Preparation of IEOs derived from the mouse colon

Except for the isolation of the crypts, preparation of the IEOs from the mouse colon was performed as described above. For the isolation of the crypts from the colon, colon pieces were incubated with ice-cold crypt chelating buffer (2 mM EDTA in DPBS) for 30 minutes and vigorously inverted for several minutes with dissociation buffer (2 g of D-Sorbitol and 3 g of Sucrose in 200 ml of DPBS). Isolated crypts were mixed with Matrigel (BD Biosciences, Franklin Lakes, NJ), plated in 48-well plates and maintained in Intesticult™ OGM Mouse Basal Medium.

Production of the OEMT by sequential treatment with cytokines and Inhibition assay

Mouse TGF-β1 (R&D Systems, Minneapolis, MN) and Recombinant Mouse TNF-α (Biolegend, San Diego, CA) were used in this experiment. IEOs were seeded the day before in IEO culture medium containing 32 ng/ml TNF-α. Two days after the TNF-α treatment, the IEOs were simultaneously treated with 8 ng/ml TGF-β1 and 32 ng/ml TNF- α in IEO culture medium. For inhibition assays, the inhibitors were treated with 32 ng/ml TNF-α in IEOs. The concentrations of inhibitors used for inhibitor assays were as follows; 10 µM SB202190 (Sigma-Aldrich, St. Louis, MO), 20 µM PD98059 (Sigma-Aldrich), 10 µM QNZ (Sigma-Aldrich), 10 µM Glibenclamide (Sigma-Aldrich).

Production of OEMT by IEOs co-cultured with RAW264.7 cells

The murine macrophage cell line RAW264.7 (ATCC, Rockville, MD) was cultured in a humidified incubator (5% CO2 in air) at 37 °C. 1 × 104 RAW264.7 cells were seeded in a 0.4 um-pore-size Transwell. The next day, RAW264.7 cells were treated with 2 µg/ml Lipopolysaccharide (LPS) from Escherichia coli O111:B4 (Sigma-Aldrich) to induce pro-inflammatory cytokines. For OEMT induction, the transwell with the RAW264.7 cells were transferred to the wells with the IEOs treated with 8 ng/ml of recombinant Mouse TGF-β1.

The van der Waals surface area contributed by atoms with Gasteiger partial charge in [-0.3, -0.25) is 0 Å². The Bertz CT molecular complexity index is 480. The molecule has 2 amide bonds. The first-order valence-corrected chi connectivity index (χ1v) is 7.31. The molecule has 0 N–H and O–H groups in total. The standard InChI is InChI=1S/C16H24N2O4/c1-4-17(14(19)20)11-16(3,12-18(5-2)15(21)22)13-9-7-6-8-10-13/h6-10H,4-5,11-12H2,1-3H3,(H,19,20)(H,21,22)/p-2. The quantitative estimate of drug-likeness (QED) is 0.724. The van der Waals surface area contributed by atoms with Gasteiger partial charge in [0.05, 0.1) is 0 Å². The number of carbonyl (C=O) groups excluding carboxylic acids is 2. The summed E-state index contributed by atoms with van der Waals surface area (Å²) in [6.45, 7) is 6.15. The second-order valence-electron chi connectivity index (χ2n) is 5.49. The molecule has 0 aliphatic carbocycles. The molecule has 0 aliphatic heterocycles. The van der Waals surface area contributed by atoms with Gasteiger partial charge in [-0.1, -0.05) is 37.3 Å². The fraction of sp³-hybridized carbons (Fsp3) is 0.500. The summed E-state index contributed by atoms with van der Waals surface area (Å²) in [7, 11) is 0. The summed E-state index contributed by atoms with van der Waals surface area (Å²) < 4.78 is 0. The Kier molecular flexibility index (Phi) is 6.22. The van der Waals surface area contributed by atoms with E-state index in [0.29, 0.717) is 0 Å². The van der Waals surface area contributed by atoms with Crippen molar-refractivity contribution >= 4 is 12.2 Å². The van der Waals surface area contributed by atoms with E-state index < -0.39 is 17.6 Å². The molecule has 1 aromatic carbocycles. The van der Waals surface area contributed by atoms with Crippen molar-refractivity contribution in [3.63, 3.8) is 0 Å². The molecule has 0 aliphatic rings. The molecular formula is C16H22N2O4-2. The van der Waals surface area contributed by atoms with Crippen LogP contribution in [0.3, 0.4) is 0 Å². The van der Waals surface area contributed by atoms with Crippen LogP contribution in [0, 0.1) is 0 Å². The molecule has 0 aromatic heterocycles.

Immunofluorescence

Culture medium was removed, and the organoids in Matrigel were washed with DPBS. Fixation was done with 4% Paraformaldehyde until the Matrigel was disintegrated. Permeabilization was performed with 0.1% Tween-20 and 0.2% Triton-X100 in PBS buffer, and then, 5% BSA in DPBS was used to reduce non-specific binding. Samples were covered with primary antibodies at 4 °C overnight. The next day, the samples were embedded with secondary antibodies at room temperature for 2 h. Antibodies used for the staining were as follows: Mucin 2 (Santa Cruz Biotechnology, Santa Cruz, CA), Ki67 antibody (Abcam, Cambridge, MA), Lgr5 (Abgent, San Diego, CA), E-cadherin (Santa Cruz Biotechnology), ChromograninA (Santa Cruz), β –catenin (Abcam), Lysozyme (Diagnostic Biosystems, Fremont, CA), α-SMA (Sigma-Aldrich), Vimentin (BD Biosciences), and Alexa Flour 488 conjugated anti-rabbit IgG and Alexa Flour 594 conjugated anti-mouse IgG (Life Technologies, Gaithersburg, MD).